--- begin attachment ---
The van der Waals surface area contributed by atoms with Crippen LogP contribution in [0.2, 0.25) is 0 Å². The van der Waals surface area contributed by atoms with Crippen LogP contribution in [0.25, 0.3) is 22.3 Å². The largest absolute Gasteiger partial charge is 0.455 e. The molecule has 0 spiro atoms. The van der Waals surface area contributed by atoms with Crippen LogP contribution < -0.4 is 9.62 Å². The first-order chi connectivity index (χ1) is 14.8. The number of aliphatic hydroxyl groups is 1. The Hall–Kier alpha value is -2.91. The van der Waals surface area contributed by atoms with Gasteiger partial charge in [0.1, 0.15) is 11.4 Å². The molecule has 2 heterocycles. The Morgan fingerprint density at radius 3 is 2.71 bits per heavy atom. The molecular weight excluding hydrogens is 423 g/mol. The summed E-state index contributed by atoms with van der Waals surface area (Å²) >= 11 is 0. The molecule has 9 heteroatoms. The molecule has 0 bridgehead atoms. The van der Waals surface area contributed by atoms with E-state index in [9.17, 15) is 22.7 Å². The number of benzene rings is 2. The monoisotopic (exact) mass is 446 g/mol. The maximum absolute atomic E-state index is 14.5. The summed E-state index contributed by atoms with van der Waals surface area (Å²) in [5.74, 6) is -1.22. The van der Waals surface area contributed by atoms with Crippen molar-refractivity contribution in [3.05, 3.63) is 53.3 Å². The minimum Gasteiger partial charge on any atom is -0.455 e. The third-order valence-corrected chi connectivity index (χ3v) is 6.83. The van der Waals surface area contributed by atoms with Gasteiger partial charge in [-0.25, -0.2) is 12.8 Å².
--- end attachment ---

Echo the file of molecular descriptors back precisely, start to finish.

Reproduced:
The van der Waals surface area contributed by atoms with Crippen LogP contribution in [0.2, 0.25) is 0 Å². The van der Waals surface area contributed by atoms with Crippen LogP contribution in [0.25, 0.3) is 22.3 Å². The largest absolute Gasteiger partial charge is 0.455 e. The molecule has 0 spiro atoms. The van der Waals surface area contributed by atoms with Crippen LogP contribution < -0.4 is 9.62 Å². The first-order chi connectivity index (χ1) is 14.8. The number of aliphatic hydroxyl groups is 1. The Hall–Kier alpha value is -2.91. The van der Waals surface area contributed by atoms with Gasteiger partial charge in [0.1, 0.15) is 11.4 Å². The molecule has 2 heterocycles. The Morgan fingerprint density at radius 3 is 2.71 bits per heavy atom. The molecular weight excluding hydrogens is 423 g/mol. The summed E-state index contributed by atoms with van der Waals surface area (Å²) >= 11 is 0. The molecule has 9 heteroatoms. The molecule has 0 bridgehead atoms. The van der Waals surface area contributed by atoms with E-state index in [9.17, 15) is 22.7 Å². The number of benzene rings is 2. The monoisotopic (exact) mass is 446 g/mol. The maximum absolute atomic E-state index is 14.5. The summed E-state index contributed by atoms with van der Waals surface area (Å²) in [5.74, 6) is -1.22. The van der Waals surface area contributed by atoms with Crippen molar-refractivity contribution in [3.05, 3.63) is 53.3 Å². The minimum Gasteiger partial charge on any atom is -0.455 e. The third-order valence-corrected chi connectivity index (χ3v) is 6.83. The van der Waals surface area contributed by atoms with Gasteiger partial charge in [-0.25, -0.2) is 12.8 Å².